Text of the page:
When the father of Holly Thomas ’05 found out that his daughter, an aspiring doctor, would be majoring in Renaissance studies, he was caught by surprise but had faith in his daughter’s decision.
“She’s a smart girl; I’m sure she’s going to figure out what to do with such a weird major,” Dan Thomas said.
Holly Thomas decided she was going to be pre-med between her freshman and sophomore years. But she also did not want to major exclusively in a science because she wanted to take advantage of the “grand” liberal arts classes at Yale.
“I had so many diverse interests that I didn’t want to narrow myself to one subject,” said Thomas, adding that the major allows her to combine her twin passions of art history and Italian. “That’s the cool thing about Renaissance studies. It’s so broad.”
Blair Hoxby, the director of undergraduate studies for Renaissance studies, said the major — a branch of the humanities program — permits students to engage in interdisciplinary study.
“A student could, for instance, study the culture of the court at Urbino by reading the ‘Book of the Courtier’ — studying the sort of music that was played there, considering the role of clothing in self-fashioning, thinking about the role of patrons in the Renaissance, and so forth,” Hoxby said.
While the major allows students to pick a variety of courses, Lucy Kaufman ’04 — the only senior in the major — said there still is a common thematic thread, which she considers an “incredible advantage.”
Students who want to major in Renaissance studies must complete 12 term courses, taking at least one course in each of the following subjects: English literature, history, history of art, and foreign literature. Students must also fulfill a language prerequisite. Meredith Kaffel ’05, the third and final Renaissance studies major, said the requirements are meant to enhance the major’s interdisciplinary nature.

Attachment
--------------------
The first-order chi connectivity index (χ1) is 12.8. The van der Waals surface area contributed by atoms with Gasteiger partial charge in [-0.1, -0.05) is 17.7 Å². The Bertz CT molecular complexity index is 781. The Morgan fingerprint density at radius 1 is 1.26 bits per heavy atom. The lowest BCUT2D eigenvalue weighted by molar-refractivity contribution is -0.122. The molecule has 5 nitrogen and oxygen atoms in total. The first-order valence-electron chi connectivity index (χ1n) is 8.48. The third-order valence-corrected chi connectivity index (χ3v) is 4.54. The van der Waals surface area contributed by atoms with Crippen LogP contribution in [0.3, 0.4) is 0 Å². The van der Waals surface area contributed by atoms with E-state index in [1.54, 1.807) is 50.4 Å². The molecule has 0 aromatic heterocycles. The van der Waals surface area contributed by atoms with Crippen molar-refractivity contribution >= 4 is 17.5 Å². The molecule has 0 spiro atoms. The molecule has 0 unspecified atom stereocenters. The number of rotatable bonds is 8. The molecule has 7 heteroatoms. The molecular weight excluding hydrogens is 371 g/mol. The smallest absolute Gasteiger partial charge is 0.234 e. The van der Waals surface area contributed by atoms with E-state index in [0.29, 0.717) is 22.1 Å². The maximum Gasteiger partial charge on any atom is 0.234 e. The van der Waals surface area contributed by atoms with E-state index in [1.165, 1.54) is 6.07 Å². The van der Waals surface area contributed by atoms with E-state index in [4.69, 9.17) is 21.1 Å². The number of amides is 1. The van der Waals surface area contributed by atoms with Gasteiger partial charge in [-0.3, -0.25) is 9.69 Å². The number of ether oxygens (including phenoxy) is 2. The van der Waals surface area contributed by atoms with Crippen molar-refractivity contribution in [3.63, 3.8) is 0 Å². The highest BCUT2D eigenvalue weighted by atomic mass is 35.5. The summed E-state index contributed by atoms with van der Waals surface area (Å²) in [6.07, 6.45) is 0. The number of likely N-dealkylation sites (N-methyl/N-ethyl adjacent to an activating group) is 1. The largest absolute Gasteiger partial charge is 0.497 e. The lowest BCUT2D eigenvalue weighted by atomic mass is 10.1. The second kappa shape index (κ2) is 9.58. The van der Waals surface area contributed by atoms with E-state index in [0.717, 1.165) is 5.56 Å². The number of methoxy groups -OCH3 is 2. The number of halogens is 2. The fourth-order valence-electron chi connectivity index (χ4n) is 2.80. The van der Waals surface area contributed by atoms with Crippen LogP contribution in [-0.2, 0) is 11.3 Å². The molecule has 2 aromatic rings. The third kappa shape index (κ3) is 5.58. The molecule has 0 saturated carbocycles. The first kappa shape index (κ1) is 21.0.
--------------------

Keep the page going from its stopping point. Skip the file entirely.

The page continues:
Although professors within the department come from different fields, students said they do not feel the department is scattered.
“Just the fact that we have professors from different departments — often really strong professors — makes it really exciting,” Kaffel said.
The number of people in the Renaissance studies major is a running joke in the social circles of the three adventurous Yalies who are pursuing it. The truth is that few people even know the major exists.
“It’s structured to be a small major,” Hoxby said. “We would have a few more majors [if we advertised more] but something like Renaissance studies doesn’t have a certain methodology and for most undergrads it makes sense to have training in a particular discipline.”
While Kaufman understands the major’s limited appeal, she said she enjoys it for its intellectual rewards.
“I don’t see [the major] as a step on a career path,” Kaufman said. “I see it as sharpening my analytical skills in something that I’m really passionate about.”
Hoxby said he thinks the major can be “particularly rewarding” for someone who loves the Renaissance but may want to do something else with his or her life, like attending medical school or law school. Hoxby said he would advise students who expect to study the Renaissance in graduate school to consider majoring in a field such as classics.
Uncertainty seems to remain the common denominator in Kaufman’s and Kaffel’s career plans. While their interdisciplinary major allows for flexibility, they say they are unsure of where to proceed from here. Kaffel said it has been a “fun ride.”
Thomas, on the other hand, said she wants to be a doctor. But she said she still enjoys the freedom her major allows in course election.
“I don’t feel this education is being wasted on me,” Thomas said. “[There’s] a really nice balance between the pre-med courses I’m taking and the courses I’m taking for my major.”
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